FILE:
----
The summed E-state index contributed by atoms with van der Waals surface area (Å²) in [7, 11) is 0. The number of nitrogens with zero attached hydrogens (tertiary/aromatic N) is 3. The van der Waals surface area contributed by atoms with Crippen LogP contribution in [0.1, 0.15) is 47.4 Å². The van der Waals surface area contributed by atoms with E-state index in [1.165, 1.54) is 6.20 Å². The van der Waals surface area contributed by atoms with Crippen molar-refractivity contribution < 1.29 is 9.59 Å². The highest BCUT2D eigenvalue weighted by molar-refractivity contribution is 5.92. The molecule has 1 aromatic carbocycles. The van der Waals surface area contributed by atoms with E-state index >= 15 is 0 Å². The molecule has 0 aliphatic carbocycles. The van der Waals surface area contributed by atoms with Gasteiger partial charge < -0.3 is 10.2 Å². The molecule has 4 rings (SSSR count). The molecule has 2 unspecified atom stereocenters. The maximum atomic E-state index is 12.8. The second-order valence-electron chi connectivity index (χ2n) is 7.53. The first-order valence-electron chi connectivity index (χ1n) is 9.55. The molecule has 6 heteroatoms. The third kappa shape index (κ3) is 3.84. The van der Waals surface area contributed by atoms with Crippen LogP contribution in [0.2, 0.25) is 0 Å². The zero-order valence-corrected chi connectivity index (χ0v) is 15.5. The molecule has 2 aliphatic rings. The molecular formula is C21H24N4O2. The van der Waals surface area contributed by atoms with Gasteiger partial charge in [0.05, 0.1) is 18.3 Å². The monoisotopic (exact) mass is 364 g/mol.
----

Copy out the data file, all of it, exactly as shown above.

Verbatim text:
The summed E-state index contributed by atoms with van der Waals surface area (Å²) in [7, 11) is 0. The number of nitrogens with zero attached hydrogens (tertiary/aromatic N) is 3. The van der Waals surface area contributed by atoms with Crippen LogP contribution in [0.1, 0.15) is 47.4 Å². The van der Waals surface area contributed by atoms with E-state index in [1.165, 1.54) is 6.20 Å². The van der Waals surface area contributed by atoms with Crippen molar-refractivity contribution < 1.29 is 9.59 Å². The highest BCUT2D eigenvalue weighted by molar-refractivity contribution is 5.92. The molecule has 1 aromatic carbocycles. The van der Waals surface area contributed by atoms with E-state index >= 15 is 0 Å². The molecule has 0 aliphatic carbocycles. The van der Waals surface area contributed by atoms with Gasteiger partial charge < -0.3 is 10.2 Å². The molecule has 4 rings (SSSR count). The molecule has 2 unspecified atom stereocenters. The maximum atomic E-state index is 12.8. The second-order valence-electron chi connectivity index (χ2n) is 7.53. The first-order valence-electron chi connectivity index (χ1n) is 9.55. The molecule has 6 heteroatoms. The third kappa shape index (κ3) is 3.84. The van der Waals surface area contributed by atoms with Crippen LogP contribution in [0.2, 0.25) is 0 Å². The zero-order valence-corrected chi connectivity index (χ0v) is 15.5. The molecule has 2 aliphatic rings. The molecular formula is C21H24N4O2. The van der Waals surface area contributed by atoms with Gasteiger partial charge in [0.05, 0.1) is 18.3 Å². The monoisotopic (exact) mass is 364 g/mol.